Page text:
Connecting loved ones through sound, light and touch
Changing lifestyles result in us spending more time apart from the ones we love than ever before. Communication improves our general wellbeing; however, smart phone and computer screens put a visual barrier between people.
Dr Victoria Bates in the Department of History and Dr Kirsten Cater in the Department of Computer Science, worked with design company Kinneir Dufort to explore how future technologies will truly enhance our connected experiences and evoke feeling that is missing from a smart phone. Funded through the REACT Hub the team of experts asked how the Internet of Things could help with our wellbeing by taking communication away from ‘screen’ and onto the ‘object’.
The collaborative research project led to the development of a new form of connected communication, 'InTouch', a playful object that uses multi-sensory technologies to link speaker and listener through sound, light and touch. Using haptic technology, the InTouch explores new ways to allow us all to reach out and touch those we are communicating with long-distance. InTouch have created paired, soft-skinned, tactile devices that use linear resonant actuators to allow the users to have real, tactile experiences.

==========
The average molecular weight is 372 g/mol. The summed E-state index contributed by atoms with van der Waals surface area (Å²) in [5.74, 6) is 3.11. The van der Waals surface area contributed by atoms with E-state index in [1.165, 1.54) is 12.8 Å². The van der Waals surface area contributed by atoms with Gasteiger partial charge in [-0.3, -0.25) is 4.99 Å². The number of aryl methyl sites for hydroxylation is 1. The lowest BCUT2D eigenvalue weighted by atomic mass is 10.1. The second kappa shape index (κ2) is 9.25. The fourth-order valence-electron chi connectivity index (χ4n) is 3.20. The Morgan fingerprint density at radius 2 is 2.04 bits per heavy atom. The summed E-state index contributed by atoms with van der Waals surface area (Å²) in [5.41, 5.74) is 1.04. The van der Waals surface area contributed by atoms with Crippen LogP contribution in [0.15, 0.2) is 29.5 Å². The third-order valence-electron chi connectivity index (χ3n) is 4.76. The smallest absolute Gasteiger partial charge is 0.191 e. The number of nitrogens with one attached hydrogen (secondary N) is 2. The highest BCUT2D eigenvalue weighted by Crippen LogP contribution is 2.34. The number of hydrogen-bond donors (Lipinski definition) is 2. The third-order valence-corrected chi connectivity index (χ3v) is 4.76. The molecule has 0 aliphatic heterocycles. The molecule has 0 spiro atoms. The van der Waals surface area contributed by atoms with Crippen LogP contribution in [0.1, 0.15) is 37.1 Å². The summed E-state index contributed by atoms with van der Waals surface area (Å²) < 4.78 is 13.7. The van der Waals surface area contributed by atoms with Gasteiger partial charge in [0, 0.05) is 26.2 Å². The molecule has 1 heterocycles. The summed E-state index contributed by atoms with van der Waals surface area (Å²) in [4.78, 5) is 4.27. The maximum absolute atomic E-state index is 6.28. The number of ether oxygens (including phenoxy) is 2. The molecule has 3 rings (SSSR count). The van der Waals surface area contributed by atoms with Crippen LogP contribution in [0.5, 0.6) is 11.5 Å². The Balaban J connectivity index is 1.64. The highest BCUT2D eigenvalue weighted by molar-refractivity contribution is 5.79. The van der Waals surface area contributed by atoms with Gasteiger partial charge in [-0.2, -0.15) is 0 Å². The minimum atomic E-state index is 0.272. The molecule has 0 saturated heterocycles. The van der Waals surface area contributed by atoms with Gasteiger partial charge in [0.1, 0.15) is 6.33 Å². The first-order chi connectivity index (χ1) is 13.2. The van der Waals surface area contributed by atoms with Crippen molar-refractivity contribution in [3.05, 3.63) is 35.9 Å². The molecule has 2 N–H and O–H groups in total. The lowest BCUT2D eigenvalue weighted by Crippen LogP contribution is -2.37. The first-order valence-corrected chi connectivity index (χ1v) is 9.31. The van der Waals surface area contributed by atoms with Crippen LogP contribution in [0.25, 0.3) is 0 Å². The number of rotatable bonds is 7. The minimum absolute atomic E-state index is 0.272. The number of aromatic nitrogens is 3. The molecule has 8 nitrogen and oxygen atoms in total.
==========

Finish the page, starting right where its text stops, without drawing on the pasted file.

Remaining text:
Initially aimed to enable families separated by long distance to engage through storytelling at bedtime, the funded collaborative research has enabled explorations to a bigger question: what is ‘real’ connection and, more importantly, how can we get back to what we all need - to feel next to those people that we love?